When we finally got to Split it was about 5:30am local time (an hour earlier than Greece time). We were exhausted and feeling sick so we sprung for an Uber instead of taking the bus to the Airbnb. Once we got there we slept straight through the day until about 8pm that night. By then I was getting hungry so I went for a short walk though the old town and not only did I start to feel better but I was instantly hooked on the city. The old town is the remains of a massive and ancient (c. 300 AD) palace that was built by a retired Roman Emperor on the water. It’s surrounded by tons of cool shops and restaurants and many are within the former walls of the palace and built into the remains. I was so tired I just walked around a bit and got an apple strudel from a bakery that was delicious and only cost 8 Kuna or about $1.30. I got back and ate some dinner that Tanner made. I told Tanner how cool it was and we decided to at least get out a bit to get something out of the day. We walked through the old town and actually had a lot of fun since it was the last few days of some festival and there was live music everywhere. We still got home early and completely passed out until the following morning.
The next day I was feeling more rested but also a little more sick. We decided to move to a hostel next door to our Airbnb that had great ratings. Hostel Hotspot was run by Marjan and his wife Borka and they were incredibly friendly and helpful. Marjan gave us some great food tips and also encouraged us to do a walking tour of the city which we had been on the fence about. Borka gave us some nightlife suggestions although she cautioned us that it was the end of the season so it would likely be a little quiet. We took Marjan up on his first suggestion which was the “Americano dish” at a cafe situated at the bottom of a hill towards the end of the peninsula. It was a huge circular bread thing filled with chicken and fried egg and with a little bit of hot sauce it was just what the doctor ordered. Then we walked up the hill which had a nice restaurant with a terrace towards the top that we passed and continued into a public park at the top. There was a path that continued uphill overlooking the beach and the town and the view was just awesome. I felt like I was really growing to like this city. It has a unique feel being right on the ocean and home to thousands of years of history. We hung out for a bit in the park then went back down to chill at the hostel before going out walking tour later that afternoon.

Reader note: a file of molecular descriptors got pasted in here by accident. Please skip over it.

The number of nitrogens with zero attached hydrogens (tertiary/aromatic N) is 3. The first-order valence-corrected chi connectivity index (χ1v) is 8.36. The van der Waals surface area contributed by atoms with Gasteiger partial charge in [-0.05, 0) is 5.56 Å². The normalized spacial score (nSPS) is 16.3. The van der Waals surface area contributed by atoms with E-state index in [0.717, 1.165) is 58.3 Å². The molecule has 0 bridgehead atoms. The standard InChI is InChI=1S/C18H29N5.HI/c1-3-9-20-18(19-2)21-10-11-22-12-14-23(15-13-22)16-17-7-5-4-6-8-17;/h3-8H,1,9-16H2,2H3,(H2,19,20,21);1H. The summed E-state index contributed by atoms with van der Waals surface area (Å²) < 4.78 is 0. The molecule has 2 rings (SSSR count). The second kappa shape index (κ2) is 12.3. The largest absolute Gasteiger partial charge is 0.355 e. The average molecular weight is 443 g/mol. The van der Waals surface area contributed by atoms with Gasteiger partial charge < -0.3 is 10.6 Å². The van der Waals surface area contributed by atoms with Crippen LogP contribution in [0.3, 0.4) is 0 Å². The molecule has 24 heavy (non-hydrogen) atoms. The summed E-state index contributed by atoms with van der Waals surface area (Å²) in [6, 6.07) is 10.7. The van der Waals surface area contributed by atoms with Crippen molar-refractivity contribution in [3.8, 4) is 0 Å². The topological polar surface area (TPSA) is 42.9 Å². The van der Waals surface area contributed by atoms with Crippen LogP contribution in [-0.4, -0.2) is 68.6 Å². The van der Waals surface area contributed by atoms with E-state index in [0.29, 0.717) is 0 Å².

Our tour began at 6pm and was so worth it. Our guide was an incredibly knowledgeable local who explained the history of the city as we walked through it while also adding some genuine humor and pointing out where Game of Thrones scenes were filmed. He took us though the old town and showed which sections were part of the original 3000 year old palace and which others were added later throughout the centuries. He showed us where people lived in the palace and continued to live to this day, which is the main reason so much of it is so well preserved. I’m not sure the tour is something I would’ve appreciated when I was younger but it was perfect for what I wanted now. After a little over 2 hours I felt such a understanding of how the current city came to exist over the years that I think I’ll try to do tours like this in the other major cities I end up visiting.
That night we tried to get dinner at a place called Fife that Marjan recommended but it was a huge wait and we were starving so we went to a hole in the wall that Marjan also recommended called Paulina and ordered “Cevapi”, which is a minced meat rolled up in cabbage and served in a large bread roll. It’s apparently a type of Croatian fast food and Paulina has been doing it for like 100 years. It was pretty good and a big portion but kind of expensive and one thing that has been annoying about Croatia is that seemingly no one accepts credit card so we’ve had to take out cash constantly. It’s not a huge deal but obviously I’d prefer the convienence and security of a credit card (also the points).